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Rationalists and Christians During Colonial Times

Page history last edited by PBworks 12 years, 6 months ago

 Curious Mix

 

 

We often hear today that Christians should not impose their religion on others. “Practice your faith in the church and in your home, but don’t force it on anyone else.” This thinking is so far from the Founding Fathers’ intentions. Many supporters of the War for Independence were not Christians; they were rationalists. With Benjamin Franklin and Thomas Jefferson in leadership roles, rationalist influence was very much present in the Continental Congress. At the same time, traditional Christians were represented as well. The Continental Congress attempted to model the kind of cooperation between Christians and rationalists that it hoped would be practiced across the colonies. The Declaration of Independence refers to God four times: “Nature’s God,” “Creator,” “Supreme judge of the World,” and “Divine Providence.” These were rationalist terms that Christian congressman agreed to because they did not deny Christian truth. Interestingly, during the eight-year War of Independence, the annual Thanksgiving and fast-day proclamations issued by Congress and observed throughout the colonies were written with the knowledge that the majority of religious Americans were Christians. The proclamations regularly invoked the name of Jesus Christ and asked for His blessings upon the war effort.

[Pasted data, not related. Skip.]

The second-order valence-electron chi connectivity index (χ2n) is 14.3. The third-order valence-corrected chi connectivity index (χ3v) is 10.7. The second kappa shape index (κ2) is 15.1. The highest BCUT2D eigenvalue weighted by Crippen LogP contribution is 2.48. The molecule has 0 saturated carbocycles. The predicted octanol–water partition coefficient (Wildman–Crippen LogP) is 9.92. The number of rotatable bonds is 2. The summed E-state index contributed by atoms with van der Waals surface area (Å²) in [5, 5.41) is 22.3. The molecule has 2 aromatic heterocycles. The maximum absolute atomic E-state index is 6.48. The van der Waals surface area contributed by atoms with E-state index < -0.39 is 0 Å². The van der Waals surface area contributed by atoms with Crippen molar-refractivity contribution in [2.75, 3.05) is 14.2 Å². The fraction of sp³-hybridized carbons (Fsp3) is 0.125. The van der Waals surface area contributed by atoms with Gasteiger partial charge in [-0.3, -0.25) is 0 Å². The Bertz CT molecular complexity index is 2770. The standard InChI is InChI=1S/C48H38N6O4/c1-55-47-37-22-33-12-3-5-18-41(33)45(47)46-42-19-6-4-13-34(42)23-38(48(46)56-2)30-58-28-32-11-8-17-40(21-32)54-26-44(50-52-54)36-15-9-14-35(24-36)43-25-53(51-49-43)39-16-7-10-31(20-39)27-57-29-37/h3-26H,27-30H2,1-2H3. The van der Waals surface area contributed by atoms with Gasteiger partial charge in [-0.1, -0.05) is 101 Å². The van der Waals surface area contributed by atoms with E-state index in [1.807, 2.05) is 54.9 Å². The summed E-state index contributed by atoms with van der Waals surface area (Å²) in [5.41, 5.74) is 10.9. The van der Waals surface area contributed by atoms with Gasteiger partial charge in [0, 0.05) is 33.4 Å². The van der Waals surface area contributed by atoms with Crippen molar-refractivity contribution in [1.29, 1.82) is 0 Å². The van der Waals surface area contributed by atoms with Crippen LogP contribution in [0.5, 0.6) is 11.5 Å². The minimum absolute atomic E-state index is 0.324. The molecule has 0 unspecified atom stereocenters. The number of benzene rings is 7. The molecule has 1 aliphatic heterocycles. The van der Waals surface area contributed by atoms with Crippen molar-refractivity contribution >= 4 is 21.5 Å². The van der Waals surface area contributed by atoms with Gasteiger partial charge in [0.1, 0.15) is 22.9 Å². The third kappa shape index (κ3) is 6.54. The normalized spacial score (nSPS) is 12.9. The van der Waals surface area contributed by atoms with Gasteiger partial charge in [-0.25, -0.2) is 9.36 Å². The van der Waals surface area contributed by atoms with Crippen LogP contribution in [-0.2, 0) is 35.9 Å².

American Vision P.O. Box 220, Powder Springs, GA 30127, 800-628-9460, www.americanvision.org . History Unwrapped by Gary DeMar.

 

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